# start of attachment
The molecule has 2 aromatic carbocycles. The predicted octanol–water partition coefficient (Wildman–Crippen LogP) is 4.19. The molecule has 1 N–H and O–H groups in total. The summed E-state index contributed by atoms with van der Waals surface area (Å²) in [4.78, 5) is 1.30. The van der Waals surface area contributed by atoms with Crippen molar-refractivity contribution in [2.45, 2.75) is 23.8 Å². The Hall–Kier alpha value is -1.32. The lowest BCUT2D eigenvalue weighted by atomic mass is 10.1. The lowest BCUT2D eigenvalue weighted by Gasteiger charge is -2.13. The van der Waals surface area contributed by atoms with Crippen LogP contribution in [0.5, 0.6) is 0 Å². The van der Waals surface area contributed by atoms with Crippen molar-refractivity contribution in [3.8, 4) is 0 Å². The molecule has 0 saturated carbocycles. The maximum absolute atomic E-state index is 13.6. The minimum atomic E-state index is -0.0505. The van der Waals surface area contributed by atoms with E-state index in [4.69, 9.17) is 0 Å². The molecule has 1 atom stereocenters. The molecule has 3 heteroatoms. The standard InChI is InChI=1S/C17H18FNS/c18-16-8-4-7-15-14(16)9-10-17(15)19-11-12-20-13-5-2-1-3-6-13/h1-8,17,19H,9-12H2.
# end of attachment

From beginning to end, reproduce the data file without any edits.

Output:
The molecule has 2 aromatic carbocycles. The predicted octanol–water partition coefficient (Wildman–Crippen LogP) is 4.19. The molecule has 1 N–H and O–H groups in total. The summed E-state index contributed by atoms with van der Waals surface area (Å²) in [4.78, 5) is 1.30. The van der Waals surface area contributed by atoms with Crippen molar-refractivity contribution in [2.45, 2.75) is 23.8 Å². The Hall–Kier alpha value is -1.32. The lowest BCUT2D eigenvalue weighted by atomic mass is 10.1. The lowest BCUT2D eigenvalue weighted by Gasteiger charge is -2.13. The van der Waals surface area contributed by atoms with Crippen LogP contribution in [0.5, 0.6) is 0 Å². The van der Waals surface area contributed by atoms with Crippen molar-refractivity contribution in [3.8, 4) is 0 Å². The molecule has 0 saturated carbocycles. The maximum absolute atomic E-state index is 13.6. The minimum atomic E-state index is -0.0505. The van der Waals surface area contributed by atoms with E-state index in [4.69, 9.17) is 0 Å². The molecule has 1 atom stereocenters. The molecule has 3 heteroatoms. The standard InChI is InChI=1S/C17H18FNS/c18-16-8-4-7-15-14(16)9-10-17(15)19-11-12-20-13-5-2-1-3-6-13/h1-8,17,19H,9-12H2.